With the Azure CLI Bot extension (az bot command), you can create, download, publish, configure channels with the Azure Bot Service. It is a plugin that extends the functionality of Azure CLI to manage your Azure Bot Service assets.

Lastly, although the CLI is primarily used in code-first solutions and CI/CD pipeline automation, since the underlying libraries are also used in Bot Framework Composer, it can be used to provision and organize some assets for Bot Framework Composer (such as .dialog generation, Orchestrator evaluation, exporting LUIS & QnAMaker models).

See Also

Issues and Feature Requests

Please file issues and feature requests here.

Also, see current known issues.

Thank you for your support.

Privacy

Privacy is very important to us. BF CLI contains optional instrumentation that is designed to help us improve the tool based on anonymous usage patterns. It is disabled, opted-out by default. If you elect to opt-in, we will gather some usage data as follows:

  • Command group calls
  • Flags used excluding specific values (i.e. if used parameter --folder:name, we will only gather the use of --folder but will not capture name).

To disable data collection see the bf config command.

Please refer to Microsoft Privacy Statement for more details.

Enable Telemetry in Continuous Integration Pipelines

Per above, Microsoft will only collect anonymous data to help improve the CLI. To set your CI/CD pipeline telemetry collection behavior set the following OS environment variable:

  • set BF_CLI_TELEMETRY = true : Bypass prompts and enables telemetry collection.
  • set BF_CLI_TELEMETRY = false : Bypass prompts and disables telemetry collection (default).
  • BF_CLI_TELEMETRY = null (absent) : If no value is set in configuration file defaults to false - disabled.

Nightly builds

Nightly builds are generated using the latest code. Therefore, they may not be stable, and most likely lack up to date documentation. These builds are better suited for more experienced users, although everyone is welcome to use them and provide feedback.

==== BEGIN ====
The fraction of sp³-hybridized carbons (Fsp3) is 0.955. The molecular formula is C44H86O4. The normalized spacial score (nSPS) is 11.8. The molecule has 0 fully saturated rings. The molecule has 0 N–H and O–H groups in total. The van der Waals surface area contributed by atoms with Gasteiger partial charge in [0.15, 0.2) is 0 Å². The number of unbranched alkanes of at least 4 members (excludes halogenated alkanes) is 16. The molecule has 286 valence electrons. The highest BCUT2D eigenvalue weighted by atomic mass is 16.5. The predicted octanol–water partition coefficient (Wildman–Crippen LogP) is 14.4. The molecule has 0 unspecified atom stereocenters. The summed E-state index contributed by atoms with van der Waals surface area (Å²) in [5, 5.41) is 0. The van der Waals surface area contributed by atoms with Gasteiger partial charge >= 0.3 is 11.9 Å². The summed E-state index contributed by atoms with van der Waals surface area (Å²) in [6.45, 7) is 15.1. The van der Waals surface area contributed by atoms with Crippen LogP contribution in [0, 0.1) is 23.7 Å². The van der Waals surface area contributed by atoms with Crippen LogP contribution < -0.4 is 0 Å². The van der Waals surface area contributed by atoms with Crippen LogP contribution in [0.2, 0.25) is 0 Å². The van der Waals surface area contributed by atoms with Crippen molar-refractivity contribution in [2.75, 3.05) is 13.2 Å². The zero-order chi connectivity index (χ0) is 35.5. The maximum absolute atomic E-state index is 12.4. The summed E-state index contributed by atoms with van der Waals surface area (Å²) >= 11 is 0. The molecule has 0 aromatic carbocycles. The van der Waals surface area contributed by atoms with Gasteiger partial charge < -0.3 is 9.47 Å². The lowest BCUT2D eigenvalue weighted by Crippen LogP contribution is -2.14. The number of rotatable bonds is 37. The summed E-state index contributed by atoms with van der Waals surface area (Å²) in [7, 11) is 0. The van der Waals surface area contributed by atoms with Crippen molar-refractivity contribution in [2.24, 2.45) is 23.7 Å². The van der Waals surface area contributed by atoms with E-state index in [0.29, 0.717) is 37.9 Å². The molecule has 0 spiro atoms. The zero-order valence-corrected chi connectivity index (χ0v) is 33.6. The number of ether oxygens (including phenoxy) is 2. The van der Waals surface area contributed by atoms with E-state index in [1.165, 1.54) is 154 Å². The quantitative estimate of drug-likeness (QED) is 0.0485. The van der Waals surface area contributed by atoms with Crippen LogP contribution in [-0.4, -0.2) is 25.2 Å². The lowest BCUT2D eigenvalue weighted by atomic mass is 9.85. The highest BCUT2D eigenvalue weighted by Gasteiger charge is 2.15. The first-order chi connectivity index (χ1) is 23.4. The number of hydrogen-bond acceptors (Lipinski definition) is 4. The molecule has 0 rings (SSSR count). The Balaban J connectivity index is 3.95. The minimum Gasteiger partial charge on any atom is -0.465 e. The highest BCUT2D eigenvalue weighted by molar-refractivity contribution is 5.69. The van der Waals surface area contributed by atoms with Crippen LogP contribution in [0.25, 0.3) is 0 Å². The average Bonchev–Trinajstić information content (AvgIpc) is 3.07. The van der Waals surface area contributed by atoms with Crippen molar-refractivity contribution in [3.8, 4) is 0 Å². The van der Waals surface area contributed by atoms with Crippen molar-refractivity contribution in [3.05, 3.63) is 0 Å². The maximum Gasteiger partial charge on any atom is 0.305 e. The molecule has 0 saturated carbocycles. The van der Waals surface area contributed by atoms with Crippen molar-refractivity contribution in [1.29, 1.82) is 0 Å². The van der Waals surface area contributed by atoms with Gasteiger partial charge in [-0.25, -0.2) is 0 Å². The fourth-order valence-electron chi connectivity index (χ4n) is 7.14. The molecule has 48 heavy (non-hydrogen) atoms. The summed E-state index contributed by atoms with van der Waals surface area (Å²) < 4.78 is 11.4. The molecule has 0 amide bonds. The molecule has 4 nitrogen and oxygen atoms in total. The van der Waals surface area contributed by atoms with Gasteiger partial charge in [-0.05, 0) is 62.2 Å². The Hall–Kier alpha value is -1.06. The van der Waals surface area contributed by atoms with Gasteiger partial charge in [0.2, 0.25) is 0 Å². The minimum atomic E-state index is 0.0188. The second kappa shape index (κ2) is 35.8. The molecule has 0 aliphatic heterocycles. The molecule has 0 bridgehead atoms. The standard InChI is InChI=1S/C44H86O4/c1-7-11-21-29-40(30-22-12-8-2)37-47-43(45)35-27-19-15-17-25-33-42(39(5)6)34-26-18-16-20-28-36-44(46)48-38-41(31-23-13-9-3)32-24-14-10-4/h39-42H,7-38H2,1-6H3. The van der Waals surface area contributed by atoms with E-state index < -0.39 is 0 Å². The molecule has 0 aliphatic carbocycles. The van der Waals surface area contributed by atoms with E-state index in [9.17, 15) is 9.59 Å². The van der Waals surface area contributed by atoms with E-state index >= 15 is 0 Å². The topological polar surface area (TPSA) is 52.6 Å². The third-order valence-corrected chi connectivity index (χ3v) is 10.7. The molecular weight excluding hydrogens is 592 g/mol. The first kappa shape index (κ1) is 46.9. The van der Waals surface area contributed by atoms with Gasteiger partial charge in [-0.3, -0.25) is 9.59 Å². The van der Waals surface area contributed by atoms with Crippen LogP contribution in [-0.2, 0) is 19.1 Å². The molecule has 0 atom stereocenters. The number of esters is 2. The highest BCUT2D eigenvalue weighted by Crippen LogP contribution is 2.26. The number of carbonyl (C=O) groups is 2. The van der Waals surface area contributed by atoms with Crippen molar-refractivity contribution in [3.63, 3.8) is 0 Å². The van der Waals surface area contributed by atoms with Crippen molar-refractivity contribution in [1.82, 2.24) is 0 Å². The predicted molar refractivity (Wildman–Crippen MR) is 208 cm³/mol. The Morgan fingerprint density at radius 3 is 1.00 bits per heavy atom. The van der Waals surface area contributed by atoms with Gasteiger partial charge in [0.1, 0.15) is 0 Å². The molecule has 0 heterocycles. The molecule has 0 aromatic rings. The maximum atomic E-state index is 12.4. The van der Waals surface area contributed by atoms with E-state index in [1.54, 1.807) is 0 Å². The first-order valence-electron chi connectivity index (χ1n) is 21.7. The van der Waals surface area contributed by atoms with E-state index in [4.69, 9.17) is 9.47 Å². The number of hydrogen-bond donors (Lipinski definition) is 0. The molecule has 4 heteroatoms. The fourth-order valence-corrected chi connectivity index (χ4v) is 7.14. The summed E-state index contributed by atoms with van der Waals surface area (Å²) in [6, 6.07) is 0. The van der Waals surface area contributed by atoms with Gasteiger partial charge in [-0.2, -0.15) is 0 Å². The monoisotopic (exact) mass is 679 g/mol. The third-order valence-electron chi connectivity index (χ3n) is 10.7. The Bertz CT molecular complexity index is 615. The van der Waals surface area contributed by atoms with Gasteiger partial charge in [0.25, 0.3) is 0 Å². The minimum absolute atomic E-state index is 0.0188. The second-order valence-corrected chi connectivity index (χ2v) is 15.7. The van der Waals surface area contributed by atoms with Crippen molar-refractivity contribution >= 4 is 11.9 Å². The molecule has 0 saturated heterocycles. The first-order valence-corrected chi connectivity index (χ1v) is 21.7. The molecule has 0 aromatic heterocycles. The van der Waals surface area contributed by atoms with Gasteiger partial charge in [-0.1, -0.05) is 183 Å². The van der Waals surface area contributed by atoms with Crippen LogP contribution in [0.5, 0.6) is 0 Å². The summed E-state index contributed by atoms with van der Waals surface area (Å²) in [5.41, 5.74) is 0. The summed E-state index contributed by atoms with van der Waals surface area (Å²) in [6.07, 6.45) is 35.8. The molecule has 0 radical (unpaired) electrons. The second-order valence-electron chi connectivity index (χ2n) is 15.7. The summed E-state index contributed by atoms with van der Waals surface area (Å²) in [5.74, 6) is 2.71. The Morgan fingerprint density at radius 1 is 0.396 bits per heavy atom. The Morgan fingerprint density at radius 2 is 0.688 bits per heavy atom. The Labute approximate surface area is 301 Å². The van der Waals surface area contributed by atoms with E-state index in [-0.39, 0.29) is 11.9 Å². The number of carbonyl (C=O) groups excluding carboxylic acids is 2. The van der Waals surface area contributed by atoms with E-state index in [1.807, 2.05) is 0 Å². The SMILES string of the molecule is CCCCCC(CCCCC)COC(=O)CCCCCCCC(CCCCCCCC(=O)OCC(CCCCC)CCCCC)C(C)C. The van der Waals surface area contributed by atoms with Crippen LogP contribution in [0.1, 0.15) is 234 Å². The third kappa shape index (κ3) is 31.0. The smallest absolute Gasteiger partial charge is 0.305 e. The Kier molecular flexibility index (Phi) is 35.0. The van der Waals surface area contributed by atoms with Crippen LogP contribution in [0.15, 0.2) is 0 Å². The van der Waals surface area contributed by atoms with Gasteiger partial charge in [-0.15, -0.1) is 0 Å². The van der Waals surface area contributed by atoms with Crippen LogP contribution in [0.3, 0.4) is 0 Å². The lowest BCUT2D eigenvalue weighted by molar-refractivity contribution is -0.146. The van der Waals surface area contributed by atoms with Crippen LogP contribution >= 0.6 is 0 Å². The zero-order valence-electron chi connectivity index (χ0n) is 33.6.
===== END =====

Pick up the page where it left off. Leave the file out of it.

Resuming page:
Install using npm:

npm i -g @microsoft/botframework-cli@next

Contributing

This project welcomes contributions and suggestions. Most contributions require you to agree to a Contributor License Agreement (CLA) declaring that you have the right to, and actually do, grant us the rights to use your contribution. For details, visit https://cla.microsoft.com.

When you submit a pull request, a CLA-bot will automatically determine whether you need to provide a CLA and decorate the PR appropriately (e.g., label, comment). Simply follow the instructions provided by the bot. You will only need to do this once across all repos using our CLA.

This project has adopted the Microsoft Open Source Code of Conduct. For more information see the Code of Conduct FAQ or contact opencode@microsoft.com with any additional questions or comments.

Reporting Security Issues

Security issues and bugs should be reported privately, via email, to the Microsoft Security Response Center (MSRC) at secure@microsoft.com. You should receive a response within 24 hours. If for some reason you do not, please follow up via email to ensure we received your original message. Further information, including the MSRC PGP key, can be found in the Security TechCenter.

Copyright (c) Microsoft Corporation. All rights reserved.